I can’t say enough for the work FaithWords has put into Snow Day. They hired a PR firm to handle publicity, which opened up avenues I didn’t think were possible for a first-time author from the sticks. There have been ads in both Library Journal and Book Page, a mention in Writer’s Digest, a dozen or so radio interviews, and a television appearance in the Washington, D.C. area. It was all fun, though a bit nerve-wracking at times. I’m much more comfortable being the guy watching everyone else from the corner of the room. Being comfortable in the middle of that room has taken a lot of effort.
As a writer do you also have a job to go to every day? If so, how do you find time to write when you are busy with life?
I have a full-time job, Monday through Friday from 7:30-4:00. That makes it tough to write every day. I’ve learned to be flexible. I’ll write when and where I can and forgive myself for that being all I can do. I’ll admit it’s aggravating at times.
What other interests do you have that you turn to for a change from writing?
I love sports, always have. And there are about 30,000 acres of wilderness outside my front door, so I’ll often either hike or ride my bike through some trails. My kids are my main interest, though. It’s tough being a parent in a Lady Gaga world.
How do you consistently write? Do you have writing goals – daily? Weekly? Monthly? Long range?
When I’m writing books, it’s 1,000 words a day, every day, any way I can get them. That rule is unbendable. Over 1,000 is fine, but never less than that. If I’m not writing books, I’ll concentrate on my blog. I only post twice a week, but I try to write a post a day. That way when it’s time to start another book, I have the luxury of being able to concentrate on that with a healthy backlog of posts ready.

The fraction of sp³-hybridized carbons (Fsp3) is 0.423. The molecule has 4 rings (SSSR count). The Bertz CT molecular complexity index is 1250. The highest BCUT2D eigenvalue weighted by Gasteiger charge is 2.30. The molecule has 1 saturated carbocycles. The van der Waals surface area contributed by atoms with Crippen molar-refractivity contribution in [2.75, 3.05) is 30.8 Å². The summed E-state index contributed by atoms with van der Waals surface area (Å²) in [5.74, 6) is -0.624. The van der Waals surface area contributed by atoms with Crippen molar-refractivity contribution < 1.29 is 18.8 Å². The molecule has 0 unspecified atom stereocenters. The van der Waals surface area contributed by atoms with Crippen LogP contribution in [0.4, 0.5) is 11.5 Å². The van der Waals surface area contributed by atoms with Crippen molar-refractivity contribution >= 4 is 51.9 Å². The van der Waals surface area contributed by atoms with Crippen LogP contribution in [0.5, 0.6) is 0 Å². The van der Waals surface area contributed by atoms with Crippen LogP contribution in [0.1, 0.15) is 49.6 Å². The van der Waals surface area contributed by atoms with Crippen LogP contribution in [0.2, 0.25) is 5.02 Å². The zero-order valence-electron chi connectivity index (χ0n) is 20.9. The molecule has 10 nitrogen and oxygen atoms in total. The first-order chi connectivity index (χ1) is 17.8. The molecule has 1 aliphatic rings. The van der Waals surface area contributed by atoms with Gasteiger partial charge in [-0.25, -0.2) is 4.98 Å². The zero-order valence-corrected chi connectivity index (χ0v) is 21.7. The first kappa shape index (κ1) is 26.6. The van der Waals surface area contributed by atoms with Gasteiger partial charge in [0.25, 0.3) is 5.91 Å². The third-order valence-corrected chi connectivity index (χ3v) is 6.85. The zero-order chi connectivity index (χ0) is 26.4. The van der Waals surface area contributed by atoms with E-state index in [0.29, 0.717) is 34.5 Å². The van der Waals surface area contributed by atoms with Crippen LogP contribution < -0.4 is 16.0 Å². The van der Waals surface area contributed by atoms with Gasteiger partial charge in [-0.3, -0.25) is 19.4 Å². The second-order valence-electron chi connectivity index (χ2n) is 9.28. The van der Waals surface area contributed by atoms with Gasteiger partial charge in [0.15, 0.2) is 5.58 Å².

That is very smart thinking and a great tip for other writers.
Do you have another project in the works? If so, any hints you can share with our readers about that?
My second novel is Paper Angels and will be out in November. It centers on a man named Andy Sommerville, who loses his parents as a child and prays that God will send someone to help him. God answers, and Andy spends the rest of his life trying to figure out if that answer is a blessing or a curse. It’s much like Snow Day as far as the country flavor, but it’s completely different in many ways.
I look forward to reading it!
Finally, is being a writer/author all you had hoped or thought it would be? Any advice for hopefuls?
For years I suffered under the false assumption that landing a book contract with a major publisher would solve all my problems. It didn’t. Many went away, of course, but that just made room for a whole new set. That said, there’s nothing that can quite match the sight of your book on the shelf at Barnes & Noble. It’s an exciting time, but it’s also a humbling time.
The best advice I can give? I’m a firm believer in the power of perseverance, so my advice is to always try once more. If you write a story you decide is awful, try once more. If you get a rejection, try once more. In the end, it doesn’t matter who gives up on you. All that matters is that you don’t.
What helpful advice. Thank you, Billy, for this enlightening interview. It has been interesting learning more about you and your journey. I wish you much continued success as you continue your writing.
Readers, I hope you enjoyed getting to know Billy Coffey better. You can read more of his insights (and his amazing testimony) here: http://www.billycoffey.com/
Also, FaithWords is generously donating a copy of Snow Day to one of you. Check them out here: http://www.faithwords.com
If you would like a chance at winning a copy of Billy’s book simply post a comment here on my blog, telling what you most enjoyed in the interview. Enter only once, please. I will put the entries into a basket and at 9:00 pm (8:00 EST) on April 8 my husband will draw out the winner’s name. I will contact that person for his/her mailing address. If I do not get a reply by 8:00 pm EST on April 14 we will select another name – so check back!
Thanks for reading this interview, and … Creative Musings! :)